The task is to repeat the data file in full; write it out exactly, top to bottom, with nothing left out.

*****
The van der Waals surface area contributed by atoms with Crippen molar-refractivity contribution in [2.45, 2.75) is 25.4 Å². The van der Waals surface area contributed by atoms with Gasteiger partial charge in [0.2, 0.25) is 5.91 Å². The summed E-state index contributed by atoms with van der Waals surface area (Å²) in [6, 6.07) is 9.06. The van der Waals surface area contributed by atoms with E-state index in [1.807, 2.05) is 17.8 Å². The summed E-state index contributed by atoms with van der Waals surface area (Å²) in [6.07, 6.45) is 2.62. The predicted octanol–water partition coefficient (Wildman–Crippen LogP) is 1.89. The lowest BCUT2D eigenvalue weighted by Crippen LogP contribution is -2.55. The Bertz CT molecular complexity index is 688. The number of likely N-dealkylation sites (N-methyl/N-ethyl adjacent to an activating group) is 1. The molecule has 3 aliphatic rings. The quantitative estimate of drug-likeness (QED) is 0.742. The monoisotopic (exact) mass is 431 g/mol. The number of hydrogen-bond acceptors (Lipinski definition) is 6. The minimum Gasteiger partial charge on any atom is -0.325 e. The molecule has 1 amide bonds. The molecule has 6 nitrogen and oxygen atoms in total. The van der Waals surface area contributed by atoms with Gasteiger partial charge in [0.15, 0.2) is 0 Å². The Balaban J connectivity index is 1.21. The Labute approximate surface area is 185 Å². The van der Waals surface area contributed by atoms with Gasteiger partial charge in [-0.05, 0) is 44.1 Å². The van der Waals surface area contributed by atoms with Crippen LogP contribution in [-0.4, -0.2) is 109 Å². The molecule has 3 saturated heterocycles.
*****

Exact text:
The van der Waals surface area contributed by atoms with Crippen molar-refractivity contribution in [2.45, 2.75) is 25.4 Å². The van der Waals surface area contributed by atoms with Gasteiger partial charge in [0.2, 0.25) is 5.91 Å². The summed E-state index contributed by atoms with van der Waals surface area (Å²) in [6, 6.07) is 9.06. The van der Waals surface area contributed by atoms with E-state index in [1.807, 2.05) is 17.8 Å². The summed E-state index contributed by atoms with van der Waals surface area (Å²) in [6.07, 6.45) is 2.62. The predicted octanol–water partition coefficient (Wildman–Crippen LogP) is 1.89. The lowest BCUT2D eigenvalue weighted by Crippen LogP contribution is -2.55. The Bertz CT molecular complexity index is 688. The number of likely N-dealkylation sites (N-methyl/N-ethyl adjacent to an activating group) is 1. The molecule has 3 aliphatic rings. The quantitative estimate of drug-likeness (QED) is 0.742. The monoisotopic (exact) mass is 431 g/mol. The number of hydrogen-bond acceptors (Lipinski definition) is 6. The minimum Gasteiger partial charge on any atom is -0.325 e. The molecule has 1 amide bonds. The molecule has 6 nitrogen and oxygen atoms in total. The van der Waals surface area contributed by atoms with Gasteiger partial charge in [0.15, 0.2) is 0 Å². The Balaban J connectivity index is 1.21. The Labute approximate surface area is 185 Å². The van der Waals surface area contributed by atoms with Gasteiger partial charge in [-0.05, 0) is 44.1 Å². The van der Waals surface area contributed by atoms with Crippen LogP contribution in [-0.4, -0.2) is 109 Å². The molecule has 3 saturated heterocycles.